In either case, any good shooter can demonstrate that you can cycle a pump faster than a semi-auto cycles itself. That is the reason people giving shooting demonstrations usually use a pump. There is no way they could break 7 clays thrown at once with an auto.

At Sunday, July 29, 2007 11:10:00 PM, Blogger SpeakerTweaker said...

While I do see your point, georgeh, I must disagree.

I give you the Beretta Xtrema2:

I defy ANYONE to move a pump that fast.

Having read LawDog's take on it, however, this rifle does make a great deal more sense now, so in that sense I stand corrected.


At Sunday, July 29, 2007 11:10:00 PM, Blogger Matt G said...

"In either case, any good shooter can demonstrate that you can cycle a pump faster than a semi-auto cycles itself. That is the reason people giving shooting demonstrations usually use a pump. There is no way they could break 7 clays thrown at once with an auto."

Absolutely false.

An utter myth, which I believed for years.

Go to a tactical shotgun match sometime, and find your myth exploded, like I did. I can hold my own with an auto against good guys with pumps. Good guys with autos simply destroy good guys with pumps.

You'd have to see it to believe it.

At Sunday, July 29, 2007 11:16:00 PM, Blogger Matt G said...

The thing about a pump is that they get a very fast (not fastest, but still very fast) repeater rifle fielded that otherwise would not be allowed by administrations that neither understand nor care about the difference between "semi-automatic" and "automatic." They simply know that both sound deadly, and don't bother them with details-- Request Denied.

I'm good with quality lever actions being fielded in such departments, too.

But slides are faster than levers, and semi-autos are faster than slides. (By rather small increments, granted.)

Nice thing about slide actions over a pump, also, is that they don't need clearance underneath to operate.

NOTE: This would be an excellent reason to consider NOT putting 30 round magazines in these rifles, except as a reload; they stick out too much underneath.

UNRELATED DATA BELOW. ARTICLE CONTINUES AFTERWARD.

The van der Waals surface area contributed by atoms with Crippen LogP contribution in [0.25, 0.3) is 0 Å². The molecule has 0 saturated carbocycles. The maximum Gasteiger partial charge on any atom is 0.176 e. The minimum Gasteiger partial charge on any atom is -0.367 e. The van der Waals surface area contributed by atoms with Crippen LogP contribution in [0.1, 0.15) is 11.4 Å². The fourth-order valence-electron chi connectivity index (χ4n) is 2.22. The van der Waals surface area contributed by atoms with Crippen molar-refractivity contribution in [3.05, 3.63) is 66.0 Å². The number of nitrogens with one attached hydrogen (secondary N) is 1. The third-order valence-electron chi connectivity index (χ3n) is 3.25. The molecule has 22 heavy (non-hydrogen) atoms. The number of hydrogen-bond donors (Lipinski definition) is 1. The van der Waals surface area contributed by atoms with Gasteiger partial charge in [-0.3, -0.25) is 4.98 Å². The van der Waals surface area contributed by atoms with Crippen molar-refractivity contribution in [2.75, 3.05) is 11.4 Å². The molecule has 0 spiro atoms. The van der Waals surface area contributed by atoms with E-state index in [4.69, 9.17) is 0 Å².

At Sunday, July 29, 2007 11:20:00 PM, Blogger Matt G said...

I like the Ranch Rifle, except...

it doesn't come with sights (That's okay-- I'd have to fix any of the sights on the other versions, anyway...), and

it's high-polish blue. I'd rather it be parkerized.

At Sunday, July 29, 2007 11:54:00 PM, Blogger MonkeyGirl said...

"the recoil of the mighty .223" is one of my favorite phrases. I use it all the time.

(Though MonkeyHusband is a major recoil slut. I can't shoot most of his rifles. They hurt.)

At Monday, July 30, 2007 12:42:00 AM, Blogger Matt G said...

My cimean lady friend, a 55g load out of a 7.5 lb rifle is really, REALLY easy on the shoulder.

Seriously. We're talking about a bullet weighing about 1/3 of the standard .30-06 load, with only a coupla hundred more feet per second. It's basically a glorified varminter load.

Not with a bang but a wimp. (errrrr...)

At Monday, July 30, 2007 1:31:00 AM, Anonymous Anonymous said...

Well, there was a time, "back in the day," when the "pump gun is faster than an autoloader" declaration was at least arguably true. For several decades, the only autoloading shotguns in common use were all based on the Browning long recoil system -- Browning Auto-Five and Remington Model 11, plus a few others. A well practiced shooter with a slick Winchester Model 12 or an Ithaca 37 could indeed blast off five rounds more quickly than one using the long, double-shuffle auto.